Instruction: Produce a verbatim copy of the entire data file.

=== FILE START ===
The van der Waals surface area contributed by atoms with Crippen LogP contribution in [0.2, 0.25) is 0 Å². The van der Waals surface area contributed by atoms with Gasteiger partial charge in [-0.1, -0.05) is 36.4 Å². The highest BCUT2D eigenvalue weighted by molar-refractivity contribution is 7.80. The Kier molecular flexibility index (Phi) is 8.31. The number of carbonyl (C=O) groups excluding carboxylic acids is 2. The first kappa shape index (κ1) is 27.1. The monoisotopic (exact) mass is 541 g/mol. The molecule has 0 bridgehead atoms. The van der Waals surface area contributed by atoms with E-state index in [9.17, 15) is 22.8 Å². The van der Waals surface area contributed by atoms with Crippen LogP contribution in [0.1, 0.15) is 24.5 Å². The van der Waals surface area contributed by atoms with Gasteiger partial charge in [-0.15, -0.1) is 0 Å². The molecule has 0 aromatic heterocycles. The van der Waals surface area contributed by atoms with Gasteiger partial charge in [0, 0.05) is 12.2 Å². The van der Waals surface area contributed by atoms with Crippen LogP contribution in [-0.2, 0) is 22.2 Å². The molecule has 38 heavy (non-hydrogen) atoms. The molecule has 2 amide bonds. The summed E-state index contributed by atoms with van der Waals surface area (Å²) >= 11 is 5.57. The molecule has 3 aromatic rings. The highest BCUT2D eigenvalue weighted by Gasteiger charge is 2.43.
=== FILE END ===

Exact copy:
The van der Waals surface area contributed by atoms with Crippen LogP contribution in [0.2, 0.25) is 0 Å². The van der Waals surface area contributed by atoms with Gasteiger partial charge in [-0.1, -0.05) is 36.4 Å². The highest BCUT2D eigenvalue weighted by molar-refractivity contribution is 7.80. The Kier molecular flexibility index (Phi) is 8.31. The number of carbonyl (C=O) groups excluding carboxylic acids is 2. The first kappa shape index (κ1) is 27.1. The monoisotopic (exact) mass is 541 g/mol. The molecule has 0 bridgehead atoms. The van der Waals surface area contributed by atoms with E-state index in [9.17, 15) is 22.8 Å². The van der Waals surface area contributed by atoms with Crippen LogP contribution in [0.1, 0.15) is 24.5 Å². The van der Waals surface area contributed by atoms with Gasteiger partial charge in [-0.15, -0.1) is 0 Å². The molecule has 0 aromatic heterocycles. The van der Waals surface area contributed by atoms with Gasteiger partial charge in [0, 0.05) is 12.2 Å². The van der Waals surface area contributed by atoms with Crippen LogP contribution in [-0.2, 0) is 22.2 Å². The molecule has 38 heavy (non-hydrogen) atoms. The molecule has 2 amide bonds. The summed E-state index contributed by atoms with van der Waals surface area (Å²) >= 11 is 5.57. The molecule has 3 aromatic rings. The highest BCUT2D eigenvalue weighted by Gasteiger charge is 2.43.